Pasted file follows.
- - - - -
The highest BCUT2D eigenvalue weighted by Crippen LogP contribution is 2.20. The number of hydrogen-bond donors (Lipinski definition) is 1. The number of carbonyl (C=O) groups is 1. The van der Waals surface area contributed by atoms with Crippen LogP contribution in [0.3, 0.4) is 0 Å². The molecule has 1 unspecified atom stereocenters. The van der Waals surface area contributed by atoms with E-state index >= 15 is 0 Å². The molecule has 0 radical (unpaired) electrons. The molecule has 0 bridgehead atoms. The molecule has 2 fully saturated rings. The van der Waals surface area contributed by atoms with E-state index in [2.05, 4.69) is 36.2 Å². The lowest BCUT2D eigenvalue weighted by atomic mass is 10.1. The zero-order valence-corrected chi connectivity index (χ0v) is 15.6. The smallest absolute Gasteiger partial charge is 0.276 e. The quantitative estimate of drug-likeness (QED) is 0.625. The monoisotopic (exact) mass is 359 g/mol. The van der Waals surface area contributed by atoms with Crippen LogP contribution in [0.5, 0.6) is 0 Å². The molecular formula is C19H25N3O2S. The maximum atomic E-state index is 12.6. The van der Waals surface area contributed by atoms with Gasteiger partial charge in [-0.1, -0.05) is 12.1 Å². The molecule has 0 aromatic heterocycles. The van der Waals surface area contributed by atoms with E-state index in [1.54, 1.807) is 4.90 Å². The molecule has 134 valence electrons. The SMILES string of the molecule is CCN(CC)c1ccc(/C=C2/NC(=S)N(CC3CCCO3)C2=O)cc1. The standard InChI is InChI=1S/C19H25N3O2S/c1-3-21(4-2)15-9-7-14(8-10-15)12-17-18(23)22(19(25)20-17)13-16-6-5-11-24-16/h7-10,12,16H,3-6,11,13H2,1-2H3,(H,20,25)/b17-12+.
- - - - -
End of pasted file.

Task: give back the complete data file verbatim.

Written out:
The highest BCUT2D eigenvalue weighted by Crippen LogP contribution is 2.20. The number of hydrogen-bond donors (Lipinski definition) is 1. The number of carbonyl (C=O) groups is 1. The van der Waals surface area contributed by atoms with Crippen LogP contribution in [0.3, 0.4) is 0 Å². The molecule has 1 unspecified atom stereocenters. The van der Waals surface area contributed by atoms with E-state index >= 15 is 0 Å². The molecule has 0 radical (unpaired) electrons. The molecule has 0 bridgehead atoms. The molecule has 2 fully saturated rings. The van der Waals surface area contributed by atoms with E-state index in [2.05, 4.69) is 36.2 Å². The lowest BCUT2D eigenvalue weighted by atomic mass is 10.1. The zero-order valence-corrected chi connectivity index (χ0v) is 15.6. The smallest absolute Gasteiger partial charge is 0.276 e. The quantitative estimate of drug-likeness (QED) is 0.625. The monoisotopic (exact) mass is 359 g/mol. The van der Waals surface area contributed by atoms with Crippen LogP contribution in [0.5, 0.6) is 0 Å². The molecular formula is C19H25N3O2S. The maximum atomic E-state index is 12.6. The van der Waals surface area contributed by atoms with Gasteiger partial charge in [-0.1, -0.05) is 12.1 Å². The molecule has 0 aromatic heterocycles. The van der Waals surface area contributed by atoms with E-state index in [1.54, 1.807) is 4.90 Å². The molecule has 134 valence electrons. The SMILES string of the molecule is CCN(CC)c1ccc(/C=C2/NC(=S)N(CC3CCCO3)C2=O)cc1. The standard InChI is InChI=1S/C19H25N3O2S/c1-3-21(4-2)15-9-7-14(8-10-15)12-17-18(23)22(19(25)20-17)13-16-6-5-11-24-16/h7-10,12,16H,3-6,11,13H2,1-2H3,(H,20,25)/b17-12+.